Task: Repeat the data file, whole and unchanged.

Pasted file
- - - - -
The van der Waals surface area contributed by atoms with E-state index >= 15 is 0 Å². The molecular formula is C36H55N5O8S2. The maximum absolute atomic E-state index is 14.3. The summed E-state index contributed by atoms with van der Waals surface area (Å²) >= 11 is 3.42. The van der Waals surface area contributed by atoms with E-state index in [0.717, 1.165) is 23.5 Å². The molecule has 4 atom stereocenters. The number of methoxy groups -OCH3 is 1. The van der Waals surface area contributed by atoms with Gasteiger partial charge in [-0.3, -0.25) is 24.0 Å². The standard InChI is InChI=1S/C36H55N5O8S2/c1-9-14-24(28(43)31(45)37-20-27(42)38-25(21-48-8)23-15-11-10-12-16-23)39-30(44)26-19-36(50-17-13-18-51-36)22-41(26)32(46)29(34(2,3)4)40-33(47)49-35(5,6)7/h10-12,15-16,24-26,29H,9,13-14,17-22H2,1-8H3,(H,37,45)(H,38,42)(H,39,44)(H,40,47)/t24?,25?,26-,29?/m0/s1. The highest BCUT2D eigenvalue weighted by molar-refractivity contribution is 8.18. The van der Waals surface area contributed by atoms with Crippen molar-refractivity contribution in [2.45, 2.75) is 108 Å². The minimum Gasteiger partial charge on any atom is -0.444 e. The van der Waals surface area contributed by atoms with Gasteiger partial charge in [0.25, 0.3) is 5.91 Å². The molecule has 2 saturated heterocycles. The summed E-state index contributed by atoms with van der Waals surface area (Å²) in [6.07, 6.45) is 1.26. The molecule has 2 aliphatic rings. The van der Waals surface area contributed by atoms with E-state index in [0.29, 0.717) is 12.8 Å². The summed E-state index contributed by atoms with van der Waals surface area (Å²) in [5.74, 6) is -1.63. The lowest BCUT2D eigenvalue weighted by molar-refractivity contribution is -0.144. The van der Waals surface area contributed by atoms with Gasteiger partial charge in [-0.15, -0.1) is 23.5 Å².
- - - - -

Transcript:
The van der Waals surface area contributed by atoms with E-state index >= 15 is 0 Å². The molecular formula is C36H55N5O8S2. The maximum absolute atomic E-state index is 14.3. The summed E-state index contributed by atoms with van der Waals surface area (Å²) >= 11 is 3.42. The van der Waals surface area contributed by atoms with E-state index in [0.717, 1.165) is 23.5 Å². The molecule has 4 atom stereocenters. The number of methoxy groups -OCH3 is 1. The van der Waals surface area contributed by atoms with Gasteiger partial charge in [-0.3, -0.25) is 24.0 Å². The standard InChI is InChI=1S/C36H55N5O8S2/c1-9-14-24(28(43)31(45)37-20-27(42)38-25(21-48-8)23-15-11-10-12-16-23)39-30(44)26-19-36(50-17-13-18-51-36)22-41(26)32(46)29(34(2,3)4)40-33(47)49-35(5,6)7/h10-12,15-16,24-26,29H,9,13-14,17-22H2,1-8H3,(H,37,45)(H,38,42)(H,39,44)(H,40,47)/t24?,25?,26-,29?/m0/s1. The highest BCUT2D eigenvalue weighted by molar-refractivity contribution is 8.18. The van der Waals surface area contributed by atoms with Crippen molar-refractivity contribution in [2.45, 2.75) is 108 Å². The minimum Gasteiger partial charge on any atom is -0.444 e. The van der Waals surface area contributed by atoms with Gasteiger partial charge in [0.25, 0.3) is 5.91 Å². The molecule has 2 saturated heterocycles. The summed E-state index contributed by atoms with van der Waals surface area (Å²) in [6.07, 6.45) is 1.26. The molecule has 2 aliphatic rings. The van der Waals surface area contributed by atoms with E-state index in [0.29, 0.717) is 12.8 Å². The summed E-state index contributed by atoms with van der Waals surface area (Å²) in [5.74, 6) is -1.63. The lowest BCUT2D eigenvalue weighted by molar-refractivity contribution is -0.144. The van der Waals surface area contributed by atoms with Gasteiger partial charge in [-0.15, -0.1) is 23.5 Å².